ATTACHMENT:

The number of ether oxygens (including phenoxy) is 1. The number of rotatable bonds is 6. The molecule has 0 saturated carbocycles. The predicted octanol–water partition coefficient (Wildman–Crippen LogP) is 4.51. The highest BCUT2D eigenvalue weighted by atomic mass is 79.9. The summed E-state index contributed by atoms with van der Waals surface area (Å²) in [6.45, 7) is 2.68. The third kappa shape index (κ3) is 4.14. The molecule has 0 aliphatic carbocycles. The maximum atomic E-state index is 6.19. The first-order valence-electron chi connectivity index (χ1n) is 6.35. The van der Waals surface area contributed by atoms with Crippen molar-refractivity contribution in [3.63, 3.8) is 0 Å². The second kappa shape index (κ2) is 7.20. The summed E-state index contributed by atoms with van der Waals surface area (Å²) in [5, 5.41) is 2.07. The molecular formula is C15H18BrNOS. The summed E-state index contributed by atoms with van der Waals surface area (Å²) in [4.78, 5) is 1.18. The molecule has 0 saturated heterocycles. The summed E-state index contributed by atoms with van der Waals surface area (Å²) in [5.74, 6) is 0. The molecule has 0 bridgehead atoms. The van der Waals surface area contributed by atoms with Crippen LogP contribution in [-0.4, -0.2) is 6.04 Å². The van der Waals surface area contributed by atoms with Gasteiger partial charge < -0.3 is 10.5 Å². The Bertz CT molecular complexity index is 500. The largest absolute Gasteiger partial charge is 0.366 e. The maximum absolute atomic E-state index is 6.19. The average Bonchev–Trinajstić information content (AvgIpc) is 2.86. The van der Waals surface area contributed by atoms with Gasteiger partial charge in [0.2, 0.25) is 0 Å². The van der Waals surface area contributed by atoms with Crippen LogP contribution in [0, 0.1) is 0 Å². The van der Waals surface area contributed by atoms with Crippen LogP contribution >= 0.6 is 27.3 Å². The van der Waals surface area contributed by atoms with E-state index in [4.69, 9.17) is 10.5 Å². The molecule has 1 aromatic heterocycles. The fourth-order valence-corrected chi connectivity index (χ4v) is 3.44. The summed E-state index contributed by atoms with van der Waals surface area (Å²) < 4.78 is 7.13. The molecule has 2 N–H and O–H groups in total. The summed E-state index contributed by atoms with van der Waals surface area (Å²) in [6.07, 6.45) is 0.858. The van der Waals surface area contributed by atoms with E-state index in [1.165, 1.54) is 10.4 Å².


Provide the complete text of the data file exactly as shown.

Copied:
The number of ether oxygens (including phenoxy) is 1. The number of rotatable bonds is 6. The molecule has 0 saturated carbocycles. The predicted octanol–water partition coefficient (Wildman–Crippen LogP) is 4.51. The highest BCUT2D eigenvalue weighted by atomic mass is 79.9. The summed E-state index contributed by atoms with van der Waals surface area (Å²) in [6.45, 7) is 2.68. The third kappa shape index (κ3) is 4.14. The molecule has 0 aliphatic carbocycles. The maximum atomic E-state index is 6.19. The first-order valence-electron chi connectivity index (χ1n) is 6.35. The van der Waals surface area contributed by atoms with Crippen molar-refractivity contribution in [3.63, 3.8) is 0 Å². The second kappa shape index (κ2) is 7.20. The summed E-state index contributed by atoms with van der Waals surface area (Å²) in [5, 5.41) is 2.07. The molecular formula is C15H18BrNOS. The summed E-state index contributed by atoms with van der Waals surface area (Å²) in [4.78, 5) is 1.18. The molecule has 0 saturated heterocycles. The summed E-state index contributed by atoms with van der Waals surface area (Å²) in [5.74, 6) is 0. The molecule has 0 bridgehead atoms. The van der Waals surface area contributed by atoms with Crippen LogP contribution in [-0.4, -0.2) is 6.04 Å². The van der Waals surface area contributed by atoms with Gasteiger partial charge < -0.3 is 10.5 Å². The Bertz CT molecular complexity index is 500. The largest absolute Gasteiger partial charge is 0.366 e. The maximum absolute atomic E-state index is 6.19. The average Bonchev–Trinajstić information content (AvgIpc) is 2.86. The van der Waals surface area contributed by atoms with Gasteiger partial charge in [0.2, 0.25) is 0 Å². The van der Waals surface area contributed by atoms with Crippen LogP contribution in [0, 0.1) is 0 Å². The van der Waals surface area contributed by atoms with Crippen LogP contribution >= 0.6 is 27.3 Å². The van der Waals surface area contributed by atoms with E-state index in [4.69, 9.17) is 10.5 Å². The molecule has 1 aromatic heterocycles. The fourth-order valence-corrected chi connectivity index (χ4v) is 3.44. The summed E-state index contributed by atoms with van der Waals surface area (Å²) < 4.78 is 7.13. The molecule has 2 N–H and O–H groups in total. The summed E-state index contributed by atoms with van der Waals surface area (Å²) in [6.07, 6.45) is 0.858. The van der Waals surface area contributed by atoms with E-state index in [1.165, 1.54) is 10.4 Å².